New York. Oxford University Press. 283 p.
The boy sets sail on the ocean of Iffe with a Beet of a thousand ships.
The old man reaches the shore at last, rescued on a single plank.
Friedrich von Schiller
The incredible story of this book begins in the spring of 1968, when I was a graduate student in American history at Mississippi State University. It was a time of political and emotional turmoil. The Tet Offensive, the murder of Dr. Martin Luther King, Jr., a near-riot at the University, and a full-fledged one at Mississippi Valley State College, a nearby school where I was teaching, had overwhelmed me, and I decided to take a few days off and drive down to the southern part of the state. Since southwest Mississippi is an old plantation area, I had the excuse of thinking I could work on a seminar paper on slavery that I had coming due.
I remember little about the drive itself. Meadville, Liberty, Woodville — the small towns were merely a succession of redbrick courthouses, old men at country stores, and cheerless rooming houses. But the uneventfulness of the drive was in complete opposition to the nature of the discovery awaiting me in Natchez. For it was in the courthouse in Natchez that I first became aware of the person who was to influence my own future. I was working in the county deed records, buried in giant clothbound volumes of laminated pages, when I found a letter written in 1828 by Henry Clay, then Secretary of State. It concerned the freedom of a slave who was said to be a Moorish prince. I had not heard of this particular individual before, although I knew that from time to time African princes and kings had wound up as slaves, so I wasn't surprised. What did surprise me was the full report of the man's life I received later that day from Miss Mary Postlethwaite, a Natchez antiquarian.
The fact of this person's royal heritage was, presumably, well known, since records showed that the man was called “Prince” while a slave at Natchez. But his true name was Abdul-Rahman. He claimed to have been born in Timbuktu, the son of a powerful monarch, and, educated there and elsewhere in Africa in the way common at the time to Islamic communities throughout the world. I learned that in 1788, when he was twenty-six and a colonel in his father's army, Abdul-Rahman had been defeated in a war, captured, and sold to a slave-ship captain who brought him to the West Indies. During the summer of that year he was purchased by a Natchez farmer named Thomas Foster, and, for the next four decades he was Foster's slave on a plantation near the city. Despite his extreme misfortune, Abdul-Rahman adhered to a strict, self-imposed code of conduct throughout that time, never drinking, stealing, or being found guilty of a breach of confidence or trust.
I became intrigued with the prince's story when Miss Postlethwaite told me that after the prince had been a slave about fifteen or twenty years, a most uncanny and remarkable event took place. One day, while he was selling some vegetables in a village in the county, he saw a white person he had known in Africa, a man who owed his life to Abdul-Rahman and his father, Almami Ibrahima Sori. The white man recognized him, lept off his horse, and embraced him. This started a chain of events that led ultimately to Abdul-Rahman's freedom. The prince was manumitted by his owner and returnd to, Africa, dying shortly after his arrival.
Miss Postlethwaite's story intrigued me. When I returned to the university, I researched the topic briefly, discovering only one published account of Abdul-Rahman's life. That was an article by Charles S. Sydnor entitled "The Biography of a Slave," which appeared in the January, 1937, number of the South Atlantic Quarterly. His article confirmed Miss Postlethwaite's remarks, and, although it lacked footnotes or bibliography, it was evidently factual. His text itself suggested sources where I might, find additional information on Abdul-Rahman.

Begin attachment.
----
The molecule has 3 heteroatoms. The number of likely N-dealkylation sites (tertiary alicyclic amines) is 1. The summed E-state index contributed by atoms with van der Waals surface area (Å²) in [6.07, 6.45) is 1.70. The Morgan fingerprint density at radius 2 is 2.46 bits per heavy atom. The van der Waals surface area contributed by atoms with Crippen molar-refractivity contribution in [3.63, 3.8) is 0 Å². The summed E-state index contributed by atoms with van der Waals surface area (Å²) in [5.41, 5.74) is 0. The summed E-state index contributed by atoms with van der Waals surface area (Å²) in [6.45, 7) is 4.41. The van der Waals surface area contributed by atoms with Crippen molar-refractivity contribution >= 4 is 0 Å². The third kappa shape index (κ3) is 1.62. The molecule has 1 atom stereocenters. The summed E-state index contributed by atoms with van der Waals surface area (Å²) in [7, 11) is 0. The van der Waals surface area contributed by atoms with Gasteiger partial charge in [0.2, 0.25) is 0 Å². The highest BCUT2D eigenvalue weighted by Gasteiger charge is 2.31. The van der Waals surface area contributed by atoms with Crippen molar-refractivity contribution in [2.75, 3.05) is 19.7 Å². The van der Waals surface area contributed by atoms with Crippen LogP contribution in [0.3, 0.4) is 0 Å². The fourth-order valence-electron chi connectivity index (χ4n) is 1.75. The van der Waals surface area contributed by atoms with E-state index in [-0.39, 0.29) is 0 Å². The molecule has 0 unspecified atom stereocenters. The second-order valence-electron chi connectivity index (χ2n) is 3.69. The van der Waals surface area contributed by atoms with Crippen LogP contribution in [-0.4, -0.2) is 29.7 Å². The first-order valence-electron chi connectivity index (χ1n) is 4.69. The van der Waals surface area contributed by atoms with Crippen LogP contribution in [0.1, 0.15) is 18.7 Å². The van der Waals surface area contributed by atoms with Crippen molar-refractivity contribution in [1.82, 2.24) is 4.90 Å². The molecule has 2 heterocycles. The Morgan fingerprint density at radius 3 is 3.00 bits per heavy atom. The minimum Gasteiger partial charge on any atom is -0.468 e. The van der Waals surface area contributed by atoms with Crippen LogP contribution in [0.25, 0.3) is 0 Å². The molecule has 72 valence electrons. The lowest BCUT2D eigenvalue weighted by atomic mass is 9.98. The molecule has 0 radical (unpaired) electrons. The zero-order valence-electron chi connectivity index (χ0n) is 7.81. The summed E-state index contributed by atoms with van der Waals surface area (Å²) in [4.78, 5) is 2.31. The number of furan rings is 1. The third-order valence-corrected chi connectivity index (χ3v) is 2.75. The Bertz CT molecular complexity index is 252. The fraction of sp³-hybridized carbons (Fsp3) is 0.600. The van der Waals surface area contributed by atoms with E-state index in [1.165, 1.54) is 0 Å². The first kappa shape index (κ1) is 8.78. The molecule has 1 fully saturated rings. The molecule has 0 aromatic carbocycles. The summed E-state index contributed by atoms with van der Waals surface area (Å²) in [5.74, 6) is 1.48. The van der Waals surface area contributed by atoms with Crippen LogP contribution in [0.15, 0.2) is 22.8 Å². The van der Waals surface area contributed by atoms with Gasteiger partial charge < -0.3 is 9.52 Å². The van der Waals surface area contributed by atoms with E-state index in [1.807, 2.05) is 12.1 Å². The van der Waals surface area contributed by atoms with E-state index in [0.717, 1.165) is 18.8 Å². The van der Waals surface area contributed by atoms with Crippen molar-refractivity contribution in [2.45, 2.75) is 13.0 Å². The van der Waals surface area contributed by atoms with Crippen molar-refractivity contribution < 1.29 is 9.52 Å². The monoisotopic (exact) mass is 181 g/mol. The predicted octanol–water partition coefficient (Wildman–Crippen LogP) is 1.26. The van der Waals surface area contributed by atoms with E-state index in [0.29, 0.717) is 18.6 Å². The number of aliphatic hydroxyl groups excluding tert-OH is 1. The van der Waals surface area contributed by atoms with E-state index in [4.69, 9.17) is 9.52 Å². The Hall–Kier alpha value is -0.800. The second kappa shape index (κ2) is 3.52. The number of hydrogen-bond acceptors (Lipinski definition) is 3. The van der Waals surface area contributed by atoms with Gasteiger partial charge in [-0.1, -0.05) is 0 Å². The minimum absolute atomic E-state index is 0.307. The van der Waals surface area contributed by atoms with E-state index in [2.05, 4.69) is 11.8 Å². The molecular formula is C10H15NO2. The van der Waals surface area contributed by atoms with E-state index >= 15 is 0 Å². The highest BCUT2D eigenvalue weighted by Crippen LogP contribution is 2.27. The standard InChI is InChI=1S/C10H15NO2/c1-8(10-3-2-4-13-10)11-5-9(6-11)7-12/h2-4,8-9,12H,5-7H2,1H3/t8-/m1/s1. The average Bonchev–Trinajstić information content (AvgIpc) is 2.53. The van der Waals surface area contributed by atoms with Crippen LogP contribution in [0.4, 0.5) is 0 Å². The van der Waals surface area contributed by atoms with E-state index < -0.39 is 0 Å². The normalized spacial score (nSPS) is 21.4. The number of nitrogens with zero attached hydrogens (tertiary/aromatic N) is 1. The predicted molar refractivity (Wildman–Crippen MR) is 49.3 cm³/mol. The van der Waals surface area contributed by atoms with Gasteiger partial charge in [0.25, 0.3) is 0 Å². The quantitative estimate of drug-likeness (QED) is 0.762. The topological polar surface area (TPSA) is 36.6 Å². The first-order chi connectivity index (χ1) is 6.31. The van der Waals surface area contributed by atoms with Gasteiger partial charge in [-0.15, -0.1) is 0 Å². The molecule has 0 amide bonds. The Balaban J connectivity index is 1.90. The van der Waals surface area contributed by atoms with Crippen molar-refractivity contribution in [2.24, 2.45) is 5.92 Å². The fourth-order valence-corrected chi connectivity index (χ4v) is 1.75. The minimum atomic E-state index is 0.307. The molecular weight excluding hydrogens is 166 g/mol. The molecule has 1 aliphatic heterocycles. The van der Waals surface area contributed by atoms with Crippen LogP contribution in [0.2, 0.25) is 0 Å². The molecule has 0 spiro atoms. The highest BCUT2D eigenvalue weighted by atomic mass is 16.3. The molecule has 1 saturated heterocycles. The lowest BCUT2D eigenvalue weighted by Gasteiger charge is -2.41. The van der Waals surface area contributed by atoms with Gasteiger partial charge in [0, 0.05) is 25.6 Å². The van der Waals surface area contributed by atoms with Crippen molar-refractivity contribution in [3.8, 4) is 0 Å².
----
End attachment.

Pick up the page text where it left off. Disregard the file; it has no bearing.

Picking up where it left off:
Other things, however, prevented me from pursuing the story then. It was 1970 before I could consider an attempt at writing his life.
As I mused over the idea at that time, I realized I was dealing not only with an unusual story, but a remarkable man as well The drop from freedom to slavery was staggering for anyone to take. It was too difficult for some, as the numerous suicides on slave ships and plantations are witness. But Abdul-Rahman survived the fall. And, unlike many fellow Africans, he fell, too, from wealth, from power, from the world of formal education and ideas. How did he manage to withstand it? Why weren't his character and pride broken, if not his mind ? Quite simply, how did he keep himself together and manage to come out at life's end with some dignity and self-respect ? I wanted the answers to those questions, and the Library of Congress seemed to me to be the best place to get them. So, in late May, 1970, my wife, Jeanette, and I packed everything we had in our car and moved to Washington, D.C.
Within a week of commencing my research in the primary sources, I came upon new and unpublished material on the African. I worked on through the summer of 1970, principally in the manuscripts of the American Colonization Society, whose members had befriended Abdul-Rahman late in his life. Numerous letters and a pamphlet written about him turned up. , There was a moment of great satisfaction for me that year when I found the
engraving of the prince reproduced here. I also began to investigate Thomas Foster, his owner, in hopes that I could understand the milieu of the plantation on which Abdul-Rahman had been held a slave.
Abdul-Rahman, I soon learned, had given autobiographical accounts to several people who knew him in his old age. They were Cyrus Griffin, a young attorney; R. R. Gurley, secretary of the Colonization Society; and Thomas H. Gallaudet, the father of deaf-mute education in the United States. All three men had published short biographies of his life in 1828. As best as was possible at the time, each had attempted to evaluate Abdul-Rahman's remarks about himself in the light of travel accounts and second-party interviews. I subjected the facts he gave them to further scrutiny by checking them against contemporary and historical accounts of Abdul-Rahman's era. Less traditional accounts about him, like the Natchez folklore that I discovered, also had value, though subject to use with greater caution.